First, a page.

April 11, 2017
Perpetual
Reply

Wow. Thank you ma. You have really made me a great cook. I will try this recipe this weekend. God bless you.

May 27, 2017
melody
Reply

What is ngolo

July 26, 2017
Joy
Reply

U such a darlin! Been hearin about native but don’t know to cook it…God bless u loads

September 12, 2017
onyi sunshine
Reply

U rock Chy,I’m a good cook as well but seriously, I appreciate the effort you put in here to help lots of people out there. More grease to your site, God bless you.

December 31, 2017
Joy
Reply

Hello
Please i would like to buy your book. I reside at Abuja.

February 11, 2018
Chy Anegbu
Reply

You can call us any day on 08035051468

February 12, 2018
racheal ben
Reply

in a situation where you don’t have mortar,can you grate the cocoyam and can I use fresh fish to prepare this soup?

February 24, 2018
Ela
Reply

Thanks for this. I’ll try the recipe today

May 11, 2018
Sandra
Reply

Please what is the difference between fisherman’s soup and rivers native soup?

June 15, 2018
Chef Chidi
Reply

Can’t say exactly but I know they are very different.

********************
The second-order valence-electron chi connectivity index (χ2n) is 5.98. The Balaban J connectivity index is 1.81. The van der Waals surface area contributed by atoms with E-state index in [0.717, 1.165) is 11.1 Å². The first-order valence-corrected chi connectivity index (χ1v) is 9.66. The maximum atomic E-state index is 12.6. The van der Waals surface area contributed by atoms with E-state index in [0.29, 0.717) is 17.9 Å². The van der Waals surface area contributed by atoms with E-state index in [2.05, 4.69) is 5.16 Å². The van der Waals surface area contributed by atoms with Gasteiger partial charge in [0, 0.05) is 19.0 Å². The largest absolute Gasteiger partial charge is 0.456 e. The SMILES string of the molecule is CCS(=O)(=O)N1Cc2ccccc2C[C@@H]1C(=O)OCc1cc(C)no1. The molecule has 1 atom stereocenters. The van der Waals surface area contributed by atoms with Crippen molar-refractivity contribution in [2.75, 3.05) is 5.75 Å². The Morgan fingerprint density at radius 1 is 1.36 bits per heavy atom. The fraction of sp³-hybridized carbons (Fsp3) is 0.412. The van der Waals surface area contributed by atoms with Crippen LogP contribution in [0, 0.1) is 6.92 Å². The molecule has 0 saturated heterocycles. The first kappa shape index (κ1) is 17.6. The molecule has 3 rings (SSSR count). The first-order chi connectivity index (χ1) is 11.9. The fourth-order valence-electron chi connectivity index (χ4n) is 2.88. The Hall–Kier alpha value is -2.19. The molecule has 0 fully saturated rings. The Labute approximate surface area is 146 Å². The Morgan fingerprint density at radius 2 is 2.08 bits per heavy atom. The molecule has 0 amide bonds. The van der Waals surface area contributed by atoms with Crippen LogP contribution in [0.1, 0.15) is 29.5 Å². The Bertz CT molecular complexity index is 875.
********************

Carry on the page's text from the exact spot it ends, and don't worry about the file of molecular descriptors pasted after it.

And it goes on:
June 17, 2018
Jorbedom Alexander Ziggy
Reply

i am a Rivers State man and i just love to cook. i’ve tried some of ur recipes and dey turn out to be just great. thank u so much and i’ll be placing an order for the book this month end too. thank you again.

October 6, 2018
Igwe angel
Reply

Hi , ma, please what’s ngolo?

January 3, 2019
Kedei Iso Ofem
Reply

Can u send me the Ngolo and periwinkle, even if it’s dry blc of my location, Damaturu Yobe state, send to Gaat Hotels Ltd

May 6, 2019
ikwerre chef
Reply

My native soup is the best and is called Miniwiri okazi,portharcourt soup and comes the 27th of this month December there is an event holding in my community by me called Ikwerre soup you all are invited thanks and happy new month

December 2, 2019